Table 1 Detailed information related to the pooled DEMis
Table 2 Overall information related to the DEGs identified in this study

Construction of the ceRNA network

A lncRNA–miRNA–mRNA-regulatory network for GDM was constructed (Fig. 2A) and was found to consist of 16 lncRNA nodes, 17 miRNA nodes, 184 mRNA nodes, and 338 edges. The node degrees of the DELs in the ceRNA network are shown in Table 3. LINC00667 was identified as the hub lncRNA as it exhibited the highest degree in the ceRNA network. Based on the GO category, biological process, DEMs in the ceRNA network mainly were enriched for response to drug, response to steroid hormone, fibroblast cell proliferation, positive regulation of cytokin production, and response to steroid hormone (Fig. 2B). KEGG pathways were mainly enriched in fatty acid metabolism, the peroxisome proliferator-activated receptor (PPAR) signaling pathway, and the thyroid hormone signaling pathway (Fig. 2C). A PPI network composed of 152 nodes and 475 edges was constructed and visualized (Fig. 3A). The key module (score = 8.75) was identified from the PPI network (Fig. 3B). The hub genes of the PPI network and the key module nodes are listed in Table 4.

Fig. 2
figure 2

The lncRNA-mediated ceRNA network in GDM and functional analysis ranked according to the −log (P value). A Depiction of the lncRNA-mediated ceRNA network in GDM. The differentially expressed lncRNAs, mRNAs, and miRNAs are indicated with circle, hexagon, and triangle, respectively. The upregulation and downregulation are indicated with pink and blue shading, respectively. B The top 10 GO biological process categories. C The enriched KEGG pathways

Table 3 List of all DELs in the ceRNA network
Fig. 3
figure 3

Construction of a PPI network. A PPI network of DEMs in the ceRNA network (colored according to the node degree). B The key module was identified using the MCODE plug-in

Table 4 Hub genes and key module nodes in the PPI network

Identification of the m6A-related DELs in GDM

To identify m6A-related lncRNAs, we conducted Pearson correlation analysis using the expression matrixes of DELs and 21 m6A regulators from the GSE Shengjing profile. A PPC of > 0.9 and a P value of < 0.01 were set as the cutoff criteria. Ten DELs were significantly correlated with four m6A-related genes, as shown in Fig. 4.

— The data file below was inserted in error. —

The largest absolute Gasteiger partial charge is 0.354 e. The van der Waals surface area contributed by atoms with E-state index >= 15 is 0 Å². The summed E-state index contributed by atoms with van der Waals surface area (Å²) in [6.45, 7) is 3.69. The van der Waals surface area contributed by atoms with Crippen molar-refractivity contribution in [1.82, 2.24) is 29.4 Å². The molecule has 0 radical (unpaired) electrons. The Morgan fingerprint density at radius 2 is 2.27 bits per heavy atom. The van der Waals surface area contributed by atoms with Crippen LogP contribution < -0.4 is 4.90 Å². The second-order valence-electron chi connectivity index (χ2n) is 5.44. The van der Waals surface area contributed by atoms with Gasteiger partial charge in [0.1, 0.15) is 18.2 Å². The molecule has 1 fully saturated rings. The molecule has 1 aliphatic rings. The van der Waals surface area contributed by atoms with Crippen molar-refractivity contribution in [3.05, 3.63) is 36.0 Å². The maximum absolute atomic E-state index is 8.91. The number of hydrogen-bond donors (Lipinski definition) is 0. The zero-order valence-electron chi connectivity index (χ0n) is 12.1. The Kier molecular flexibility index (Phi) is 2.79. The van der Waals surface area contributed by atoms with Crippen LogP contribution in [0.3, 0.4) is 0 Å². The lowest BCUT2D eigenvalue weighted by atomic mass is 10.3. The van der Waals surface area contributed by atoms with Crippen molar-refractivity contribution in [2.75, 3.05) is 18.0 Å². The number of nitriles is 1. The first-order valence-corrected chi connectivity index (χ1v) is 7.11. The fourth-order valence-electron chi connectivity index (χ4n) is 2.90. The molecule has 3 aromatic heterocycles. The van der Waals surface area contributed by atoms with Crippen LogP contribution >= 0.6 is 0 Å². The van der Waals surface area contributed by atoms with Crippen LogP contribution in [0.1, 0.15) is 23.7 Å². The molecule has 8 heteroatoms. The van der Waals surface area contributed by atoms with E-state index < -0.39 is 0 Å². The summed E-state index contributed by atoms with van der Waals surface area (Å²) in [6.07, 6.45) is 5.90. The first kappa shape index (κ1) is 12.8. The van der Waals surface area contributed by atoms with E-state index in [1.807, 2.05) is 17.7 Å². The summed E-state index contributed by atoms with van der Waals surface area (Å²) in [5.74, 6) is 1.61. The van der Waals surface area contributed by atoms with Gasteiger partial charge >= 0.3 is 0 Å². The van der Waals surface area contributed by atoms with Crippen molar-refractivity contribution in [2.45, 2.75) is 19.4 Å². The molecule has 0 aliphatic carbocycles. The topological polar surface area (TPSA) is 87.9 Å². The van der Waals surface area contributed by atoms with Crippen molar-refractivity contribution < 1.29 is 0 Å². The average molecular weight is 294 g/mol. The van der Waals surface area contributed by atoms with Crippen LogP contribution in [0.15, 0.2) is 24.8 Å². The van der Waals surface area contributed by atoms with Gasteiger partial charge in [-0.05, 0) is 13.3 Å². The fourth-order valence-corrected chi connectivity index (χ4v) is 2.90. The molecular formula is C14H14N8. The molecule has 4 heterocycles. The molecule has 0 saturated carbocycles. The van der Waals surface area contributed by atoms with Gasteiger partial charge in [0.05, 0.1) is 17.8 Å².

Fig. 4
figure 4

Correlation heatmap of DELs and m6A regulators

Characterization of the m6A-related subnetwork and module

Four m6A-related DELs were involved in the ceRNA network, including LINC00667, LINC01087, AP000350.6, and CARMN. A m6A-related subnetwork was identified containing 4 lncRNAs, 10 miRNAs, 101 mRNAs, and 3 m6A regulators (Fig. 5A). Functional analysis indicated that the major BP terms were aging, response to the steroid hormone, learning and cognition, and cell proliferation (Fig. 5B). KEGG pathways were mainly enriched in the thyroid hormone signaling pathway, Oxytocin signaling pathway, virus infection, and cancer (Fig. 5C).

Fig. 5
figure 5

The m6A-related subnetwork in GDM and functional analysis ranked according to the −log (P value). A Depiction of the m6A-related subnetwork in GDM. The differentially expressed lncRNAs, mRNAs, miRNAs, and m6A regulators are indicated with yellow, pink, purple, and green shading, respectively. B The top 10 GO biological process categories. (C) The enriched KEGG pathways

We further identified an m6A-related module to explore molecules associated with GDM, which consisted of four nodes (LINC00667, YTHDF3, MYC, and miR-33a-5p) (Fig. 6A). LINC00667 exhibited the highest node degree among all lncRNAs in the ceRNA network. The heatmap (Fig. 4) shows that the expression level of the hub lncRNA (LINC00667) correlated with that of YTHDF3 (PCC = 0.95), which is an m6A-related reader. MYC exhibited the highest node degree in the PPI network. The subnetwork plot (Fig. 5A) shows that LINC00667 can act as ceRNA for miR-33a-5p to regulate MYC.

Fig. 6
figure 6

Identification of an m6A-related module. A The m6A-related module consisted of LINC00667, YTHDF3, MYC, and miR-33a-5p. B Venn diagram showing the overlap between modeled (predicted) groups and real groups in the training dataset. C Venn diagram showing the overlap between modeled (predicted) groups and real groups in the testing dataset. D-G The RNA expression levels of LINC00667, YTHDF3, MYC, and miR-33a-5p were analyzed using qPCR. ** P < 0.01. H The interaction between YTHDF3 and LINC00667 was analyzed by RIP from HTR8/SVneo cells. ** P < 0.01

Validation of the m6A-related module